The truth is we know little about the wolf. What we know a good deal more about is what we imagine the wolf to be.
This was a very sad book to read. Humanity has dealt the wolves great injustice, blaming them for everything under the sun (and the moon), and then some more. Barry Lopez shares some context on how wolves actually behave and why they were so vilified.
We tend to compare the to humans, either presenting as the opposite, or a friend. But wolves are proudly themselves. They do exhibit some behaviour we understand, and some that we don’t They are alive, and have the very right to.
Wolves vary their hunting techniques, share food with the old who do not hunt, and give gifts to each other.
The wolf seems to have few relationships with other animals that could be termed purely social, though he apparently takes pleasure in the company of ravens.
There was a balance. It wasn’t because humans lived in balance with nature. Humans died in balance with nature. It was utterly brutal and tragic. (Location 1066)
For most of the civilization, nature was the enemy, and the wolf – the ambassador of the wild.
In a hunter society, like that of the Cheyenne, traits that were universally admired—courage, hunting skill, endurance—placed the wolf in a pantheon of respected animals; but when man turned to agriculture and husbandry, to cities, the very same wolf was hated as cowardly, stupid, and rapacious.
To kill a wolf was to tame the wilderness, to prove the mighty man’s strength can win with the claws and the teeth of the primeval. And men had a lot to prove.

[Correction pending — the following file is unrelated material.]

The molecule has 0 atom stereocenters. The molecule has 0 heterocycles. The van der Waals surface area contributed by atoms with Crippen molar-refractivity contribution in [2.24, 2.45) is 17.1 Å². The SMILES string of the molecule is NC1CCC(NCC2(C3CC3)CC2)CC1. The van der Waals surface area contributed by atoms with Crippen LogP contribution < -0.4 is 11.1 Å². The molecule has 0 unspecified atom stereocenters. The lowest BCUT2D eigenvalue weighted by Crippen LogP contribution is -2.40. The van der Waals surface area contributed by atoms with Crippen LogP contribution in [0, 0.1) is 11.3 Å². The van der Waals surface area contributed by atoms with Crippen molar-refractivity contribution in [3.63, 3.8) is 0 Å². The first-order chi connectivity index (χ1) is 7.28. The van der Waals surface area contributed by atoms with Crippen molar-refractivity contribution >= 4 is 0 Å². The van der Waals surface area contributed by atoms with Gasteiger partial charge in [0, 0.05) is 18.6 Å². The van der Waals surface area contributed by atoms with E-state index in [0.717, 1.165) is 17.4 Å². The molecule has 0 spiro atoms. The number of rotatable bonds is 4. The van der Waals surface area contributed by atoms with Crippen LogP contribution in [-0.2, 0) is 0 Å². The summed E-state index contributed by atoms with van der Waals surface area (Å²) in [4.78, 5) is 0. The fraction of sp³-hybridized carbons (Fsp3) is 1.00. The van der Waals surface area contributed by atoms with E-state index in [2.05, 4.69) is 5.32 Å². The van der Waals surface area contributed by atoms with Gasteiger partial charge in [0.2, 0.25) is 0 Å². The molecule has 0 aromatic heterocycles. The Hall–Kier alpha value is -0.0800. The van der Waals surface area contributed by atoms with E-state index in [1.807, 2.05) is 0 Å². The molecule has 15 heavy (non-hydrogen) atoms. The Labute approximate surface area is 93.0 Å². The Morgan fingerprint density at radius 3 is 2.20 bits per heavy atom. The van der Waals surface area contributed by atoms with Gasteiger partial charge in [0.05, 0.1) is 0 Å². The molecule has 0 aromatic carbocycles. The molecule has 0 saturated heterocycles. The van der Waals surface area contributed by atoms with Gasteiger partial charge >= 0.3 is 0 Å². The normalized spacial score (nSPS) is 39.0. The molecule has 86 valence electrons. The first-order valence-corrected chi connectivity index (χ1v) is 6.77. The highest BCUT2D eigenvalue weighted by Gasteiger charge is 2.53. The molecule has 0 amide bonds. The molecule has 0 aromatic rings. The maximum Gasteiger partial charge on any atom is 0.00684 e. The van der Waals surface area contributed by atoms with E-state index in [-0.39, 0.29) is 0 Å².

Part of the tragedy—and it was a tragedy—was that wolves who bothered no cattle were hunted down by men who largely wanted to prove to other men that they were no fools.
There is something deep-seated in men that makes them want to “take on” the outdoors, as though it were something to be whipped, and to kill wolves because killing a wolf stands for real triumph.
Barry Lopez lists countless examples of cruelty the wolves received from men. The most gruesome were the “brave hunters” who would shoot machine guns from an airplane to kill hundreds of alaskan wolves per day.
Thanks to the book I understood a little more about my own dog, but the author warns against extrapolating wolf behaviour onto their domesticated brethren.
The habit dogs have of rolling in putrid substances is also found in wolves. It seems possible that odors picked up in this way and carried to other pack members have some communicative function.
Recommended on the Tim Ferriss show – somebody said it’s a book similar to The Overstory. I still prefer the Overstory.
My Kindle Highlights
- The truth is we know little about the wolf. What we know a good deal more about is what we imagine the wolf to be.
- If someone says big males always lead the pack and do the killing, the Eskimo shrug and say, “Maybe. Sometimes.”
- Wolves vary their hunting techniques, share food with the old who do not hunt, and give gifts to each other.
- once saw a wolf on the tundra winging a piece of caribou hide around like a Frisbee for an hour by himself.
- For example, wolves do not kill just the old, the weak, and the injured. They also kill animals in the prime of health. And they don’t always kill just what they need; they sometimes kill in excess. And wolves kill each other. The reasons for these acts are not clear. No one—not biologists, not Eskimos, not backwoods hunters, not naturalist writers—knows why wolves do what they do.
- they once roamed most of the Northern Hemisphere above thirty degrees north latitude.
- Irremotus (Northern Rocky Mountain wolf) means something like “the wolf who is always showing up there.”
- By placing muzzle and unprotected nose between the rear legs and overlapping the face with the thickly furred tail, wolves can turn their backs to the wind and sleep comfortably in the open at forty degrees below zero.
- One observer followed two wolves who broke trail through five feet of snow for 22 miles in British Columbia. The animals paused in their tracks but never lay down to rest. Taking wolves on Isle Royale as an example, they average 30 miles of travel a day in winter.